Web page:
On March 3, 2014, management at Darden Restaurants (NYSE:DRI) released a presentation which provided the details behind the company's planned spin-off of its Red Lobster operations. For months, activist investors like Barington Capital Group have pressed Darden to get rid of Red Lobster and Olive Garden.
After Darden told investors that it would keep Olive Garden while spinning off Red Lobster, Starboard Value, which has a 5.5% stake in Darden, pressed management to put the divestiture plan to a vote. Barington, which also believes that the company isn't maximizing its potential, backed Starboard's suggestion. With the release of this presentation Darden laid out its rationale for its plan and effectively told these activist investors to deal with it. Here are three of the selling points put out by the company:
Darden has effectively maximized shareholder value in relation to peers
Although Darden has reported bad and worsening comparable-store sales figures from Red Lobster and Olive Garden, its long-term performance has been strong, especially in comparison with its peers.
As we can see, Darden has posted, in aggregate, a comparable-store sales decline of 3.2% from the start of its 2009 fiscal year through the second quarter of its 2014 fiscal year. At first glance, the company's performance looks anything but good, but it did do much better than its rivals. The Knapp-Track, which measures the comparable-store sales of casual-dining restaurants, shows a cumulative loss of 8.7% (excluding Darden's performance) over the same time-frame. This suggests that, while the company isn't doing so hot it's done a better job of preserving value than its peers did.
The following chart also shows how well Darden has fared when pitted against some of its larger competitors:
In the chart, we can see that Darden's restaurant chains draw in significantly more revenue per location than their peers with the exception of The Cheesecake Factory (NASDAQ:CAKE). Only the company's small Yard House chain came close with $8.2 million per location versus The Cheesecake Factory's $10.4 million, while its LongHorn Steakhouse sat at a low $3 million.
However, even this was enough to surpass the $2.8 million in revenue per location booked by Chili's of Brinker International (NYSE:EAT) and the $1.8 million reported by Ruby Tuesday (NYSE:RT). Bloomin' Brands (NASDAQ:BLMN) beat out LongHorn Steakhouse's revenue per location with $3.2 million from its Outback Steakhouse.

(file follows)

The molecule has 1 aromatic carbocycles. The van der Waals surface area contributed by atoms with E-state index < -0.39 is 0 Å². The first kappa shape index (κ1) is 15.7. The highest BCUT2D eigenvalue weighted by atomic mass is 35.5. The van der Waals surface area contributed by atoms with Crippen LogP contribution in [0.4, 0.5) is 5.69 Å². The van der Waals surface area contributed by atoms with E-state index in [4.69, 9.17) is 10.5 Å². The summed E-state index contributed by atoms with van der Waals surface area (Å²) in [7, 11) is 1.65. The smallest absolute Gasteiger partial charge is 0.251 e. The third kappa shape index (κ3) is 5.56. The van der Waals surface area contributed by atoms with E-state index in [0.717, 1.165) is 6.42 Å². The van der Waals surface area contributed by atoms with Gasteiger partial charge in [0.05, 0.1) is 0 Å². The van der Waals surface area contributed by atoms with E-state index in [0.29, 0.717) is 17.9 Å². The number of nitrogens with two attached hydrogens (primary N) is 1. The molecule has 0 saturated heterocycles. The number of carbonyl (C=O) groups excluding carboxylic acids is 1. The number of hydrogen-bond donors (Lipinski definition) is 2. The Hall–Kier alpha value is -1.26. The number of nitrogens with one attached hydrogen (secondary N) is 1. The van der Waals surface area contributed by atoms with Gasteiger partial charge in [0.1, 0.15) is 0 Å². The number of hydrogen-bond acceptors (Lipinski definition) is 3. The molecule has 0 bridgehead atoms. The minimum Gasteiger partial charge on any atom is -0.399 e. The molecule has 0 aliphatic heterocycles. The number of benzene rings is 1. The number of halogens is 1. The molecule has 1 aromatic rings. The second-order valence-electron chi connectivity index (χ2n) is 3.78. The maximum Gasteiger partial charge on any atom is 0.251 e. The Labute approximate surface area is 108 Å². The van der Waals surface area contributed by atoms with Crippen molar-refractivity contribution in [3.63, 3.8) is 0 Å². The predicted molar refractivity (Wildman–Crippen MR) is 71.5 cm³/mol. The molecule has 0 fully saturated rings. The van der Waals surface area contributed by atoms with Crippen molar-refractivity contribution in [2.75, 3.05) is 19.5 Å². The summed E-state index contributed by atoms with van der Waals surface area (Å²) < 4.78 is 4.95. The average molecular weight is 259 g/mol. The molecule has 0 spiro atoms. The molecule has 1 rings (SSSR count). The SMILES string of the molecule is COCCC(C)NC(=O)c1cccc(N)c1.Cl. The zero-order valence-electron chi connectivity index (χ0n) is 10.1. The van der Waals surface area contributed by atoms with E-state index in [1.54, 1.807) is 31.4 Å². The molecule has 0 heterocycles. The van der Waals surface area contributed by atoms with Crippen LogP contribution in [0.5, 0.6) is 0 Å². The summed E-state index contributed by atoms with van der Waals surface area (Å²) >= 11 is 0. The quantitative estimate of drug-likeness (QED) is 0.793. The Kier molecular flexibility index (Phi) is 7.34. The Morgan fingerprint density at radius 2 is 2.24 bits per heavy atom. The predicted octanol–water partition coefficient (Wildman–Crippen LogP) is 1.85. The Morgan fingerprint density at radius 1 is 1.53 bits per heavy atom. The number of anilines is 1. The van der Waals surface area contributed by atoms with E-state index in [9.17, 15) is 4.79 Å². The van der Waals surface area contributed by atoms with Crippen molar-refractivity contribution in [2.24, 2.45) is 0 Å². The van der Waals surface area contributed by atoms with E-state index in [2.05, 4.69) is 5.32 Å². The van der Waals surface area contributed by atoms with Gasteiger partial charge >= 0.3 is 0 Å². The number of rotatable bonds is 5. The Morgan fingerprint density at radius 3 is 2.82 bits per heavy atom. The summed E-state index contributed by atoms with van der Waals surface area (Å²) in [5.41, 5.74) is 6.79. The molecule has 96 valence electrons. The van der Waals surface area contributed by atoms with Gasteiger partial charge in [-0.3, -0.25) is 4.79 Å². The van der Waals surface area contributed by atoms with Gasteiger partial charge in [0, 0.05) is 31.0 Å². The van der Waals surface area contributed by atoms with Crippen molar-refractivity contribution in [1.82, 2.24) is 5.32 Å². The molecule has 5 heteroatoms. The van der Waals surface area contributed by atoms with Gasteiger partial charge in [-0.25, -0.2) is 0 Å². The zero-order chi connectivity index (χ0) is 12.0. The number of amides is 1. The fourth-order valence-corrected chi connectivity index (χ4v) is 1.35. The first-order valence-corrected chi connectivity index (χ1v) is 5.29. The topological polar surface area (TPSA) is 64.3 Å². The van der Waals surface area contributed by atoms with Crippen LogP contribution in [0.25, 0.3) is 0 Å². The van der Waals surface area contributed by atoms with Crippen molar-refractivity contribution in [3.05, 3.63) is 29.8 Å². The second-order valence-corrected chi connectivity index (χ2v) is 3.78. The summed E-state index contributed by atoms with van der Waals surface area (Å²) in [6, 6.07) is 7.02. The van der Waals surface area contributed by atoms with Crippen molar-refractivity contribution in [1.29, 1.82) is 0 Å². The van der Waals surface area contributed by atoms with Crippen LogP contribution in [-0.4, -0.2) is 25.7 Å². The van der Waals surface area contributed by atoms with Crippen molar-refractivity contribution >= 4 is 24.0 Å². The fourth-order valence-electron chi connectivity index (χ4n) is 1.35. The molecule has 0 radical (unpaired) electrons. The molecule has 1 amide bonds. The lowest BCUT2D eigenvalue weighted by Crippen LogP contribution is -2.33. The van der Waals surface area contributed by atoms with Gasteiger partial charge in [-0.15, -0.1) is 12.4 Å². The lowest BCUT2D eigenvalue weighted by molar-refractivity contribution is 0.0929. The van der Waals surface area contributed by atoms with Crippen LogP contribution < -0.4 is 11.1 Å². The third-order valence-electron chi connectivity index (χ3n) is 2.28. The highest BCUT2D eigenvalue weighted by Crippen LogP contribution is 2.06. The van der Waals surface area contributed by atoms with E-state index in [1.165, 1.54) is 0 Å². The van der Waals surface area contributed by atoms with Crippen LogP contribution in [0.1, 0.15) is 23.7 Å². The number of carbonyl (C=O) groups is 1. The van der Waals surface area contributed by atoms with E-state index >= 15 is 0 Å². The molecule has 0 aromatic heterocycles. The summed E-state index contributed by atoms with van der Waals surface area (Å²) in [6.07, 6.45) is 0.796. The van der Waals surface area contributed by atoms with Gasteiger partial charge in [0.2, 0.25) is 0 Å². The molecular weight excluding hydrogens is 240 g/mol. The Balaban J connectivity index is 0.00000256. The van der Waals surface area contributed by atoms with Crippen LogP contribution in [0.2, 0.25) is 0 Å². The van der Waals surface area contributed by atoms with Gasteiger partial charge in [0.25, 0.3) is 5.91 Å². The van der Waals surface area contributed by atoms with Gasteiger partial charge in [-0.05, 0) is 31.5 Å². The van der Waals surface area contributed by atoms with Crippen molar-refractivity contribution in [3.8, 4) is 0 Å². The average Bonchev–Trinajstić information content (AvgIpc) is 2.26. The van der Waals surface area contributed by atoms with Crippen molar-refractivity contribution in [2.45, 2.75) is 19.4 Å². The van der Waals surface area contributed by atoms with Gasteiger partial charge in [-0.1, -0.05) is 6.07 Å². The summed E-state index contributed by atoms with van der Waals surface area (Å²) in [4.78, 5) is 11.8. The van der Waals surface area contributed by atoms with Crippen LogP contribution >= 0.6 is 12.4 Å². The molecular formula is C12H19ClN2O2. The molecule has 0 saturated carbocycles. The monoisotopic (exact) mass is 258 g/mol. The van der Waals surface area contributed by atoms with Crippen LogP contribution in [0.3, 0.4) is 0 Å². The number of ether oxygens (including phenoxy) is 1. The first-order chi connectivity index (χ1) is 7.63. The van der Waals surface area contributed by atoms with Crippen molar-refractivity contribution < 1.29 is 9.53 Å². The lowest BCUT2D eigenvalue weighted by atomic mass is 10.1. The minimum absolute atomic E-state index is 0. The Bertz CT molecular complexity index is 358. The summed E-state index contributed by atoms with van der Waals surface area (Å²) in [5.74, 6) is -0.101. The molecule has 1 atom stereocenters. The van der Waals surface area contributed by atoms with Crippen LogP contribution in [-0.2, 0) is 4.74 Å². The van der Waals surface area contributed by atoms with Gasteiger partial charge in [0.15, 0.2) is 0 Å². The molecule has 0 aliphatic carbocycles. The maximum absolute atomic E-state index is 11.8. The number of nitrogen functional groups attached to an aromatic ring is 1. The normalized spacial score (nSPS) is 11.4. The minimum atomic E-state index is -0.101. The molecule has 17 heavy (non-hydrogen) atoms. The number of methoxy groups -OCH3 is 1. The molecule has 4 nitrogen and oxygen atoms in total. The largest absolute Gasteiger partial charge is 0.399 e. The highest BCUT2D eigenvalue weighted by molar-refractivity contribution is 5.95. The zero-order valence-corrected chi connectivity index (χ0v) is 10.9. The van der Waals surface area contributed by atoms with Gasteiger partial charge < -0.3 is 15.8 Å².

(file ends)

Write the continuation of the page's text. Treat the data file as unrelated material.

From a margin perspective, the difference is even clearer. Although Darden does not present shareholders with its restaurant level margins for each location, its aggregate margin of 24.2% beat out its peers. At the bottom of the list was Ruby Tuesday with a restaurant level operating margin of 22.2%. Brinker was just slightly better at 23%, while Bloomin' Brands came in with a margin of 23.8%. The best performer besides Darden was The Cheesecake Factory with a restaurant-level operating margin of 23.9%.
Darden's exploring menu options and revamping its locations
Aside from delivering relatively good results, Darden hopes to change its current business model. Instead of spinning off its Olive Garden chain along with its Red Lobster chain, it plans to retain Olive Garden and change both its menu and physical appearance.
The company's new menu includes crab-topped chicken, salmon bruschetta, a smashed chicken meatball sandwich, and pappardelle pescatore. To top things off, the company's Olive Garden chains will have a more-modern look. Personally, I think it looks like the chain's interior will look less Italian, and it will fall in the footsteps of Chipotle Mexican Grill.
Debt could be a major concern under another plan and other plans are sub-optimal!
Management at Darden is also afraid that any alternative division method would expose investors to too much risk and result in credit concerns. In its presentation, management claims that a good portion of its debt would have to be placed on the surviving company if Olive Garden and Red Lobster were spun off together.
If LongHorn Steakhouse was also included in the transaction, the surviving company (which would consist of only its Specialty Restaurant Group) would likely have to assume all of the business's debt. At nearly $2.5 billion as of its most recent quarter, the company's debt load would probably depress the share price of the surviving Darden company considerably.
Investors also suggested spinning off the company's real estate assets in the form of a REIT, or real estate investment trust. The company would receive tax benefits and, in turn, gain higher margins so it could deliver a better return to its shareholders. The company maintains, however, that since its real estate is best suited for restaurants this plan would result in more concentration than investors would like. This, in turn, would likely imply a depressed share price for the business.
Based on the evidence provided in Darden's presentation, it looks logical that management plans to spin-off just Red Lobster. However, the Foolish investor should keep in mind that the company's findings are based on loose assumptions and strongly rely on its past performance. In truth, any of these factors can change going forward.
For this reason alone, shareholders should not automatically assume that Darden's decision to spin off Red Lobster by itself is optimal. However, it is safe to assume that management effectively told shareholders it will do what it considers best and that shareholders can either trust their judgement or talk with their feet.